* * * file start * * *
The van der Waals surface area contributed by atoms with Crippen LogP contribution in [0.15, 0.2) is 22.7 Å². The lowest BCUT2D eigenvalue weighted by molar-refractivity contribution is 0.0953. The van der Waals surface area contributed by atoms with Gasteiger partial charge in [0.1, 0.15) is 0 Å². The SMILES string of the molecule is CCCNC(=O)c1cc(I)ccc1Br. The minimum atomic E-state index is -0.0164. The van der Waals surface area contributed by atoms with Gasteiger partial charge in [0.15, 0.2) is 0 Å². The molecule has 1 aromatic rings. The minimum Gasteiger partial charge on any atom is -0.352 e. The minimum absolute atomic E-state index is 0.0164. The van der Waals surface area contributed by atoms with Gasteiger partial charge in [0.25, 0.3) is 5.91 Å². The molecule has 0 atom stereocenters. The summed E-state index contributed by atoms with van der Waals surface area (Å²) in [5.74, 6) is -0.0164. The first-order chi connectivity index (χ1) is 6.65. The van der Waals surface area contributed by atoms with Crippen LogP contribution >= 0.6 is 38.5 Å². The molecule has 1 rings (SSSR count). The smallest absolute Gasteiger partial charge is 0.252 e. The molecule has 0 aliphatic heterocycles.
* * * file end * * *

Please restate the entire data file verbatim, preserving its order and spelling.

The van der Waals surface area contributed by atoms with Crippen LogP contribution in [0.15, 0.2) is 22.7 Å². The lowest BCUT2D eigenvalue weighted by molar-refractivity contribution is 0.0953. The van der Waals surface area contributed by atoms with Gasteiger partial charge in [0.1, 0.15) is 0 Å². The SMILES string of the molecule is CCCNC(=O)c1cc(I)ccc1Br. The minimum atomic E-state index is -0.0164. The van der Waals surface area contributed by atoms with Gasteiger partial charge in [0.15, 0.2) is 0 Å². The molecule has 1 aromatic rings. The minimum Gasteiger partial charge on any atom is -0.352 e. The minimum absolute atomic E-state index is 0.0164. The van der Waals surface area contributed by atoms with Gasteiger partial charge in [0.25, 0.3) is 5.91 Å². The molecule has 0 atom stereocenters. The summed E-state index contributed by atoms with van der Waals surface area (Å²) in [5.74, 6) is -0.0164. The first-order chi connectivity index (χ1) is 6.65. The van der Waals surface area contributed by atoms with Crippen LogP contribution >= 0.6 is 38.5 Å². The molecule has 1 rings (SSSR count). The smallest absolute Gasteiger partial charge is 0.252 e. The molecule has 0 aliphatic heterocycles.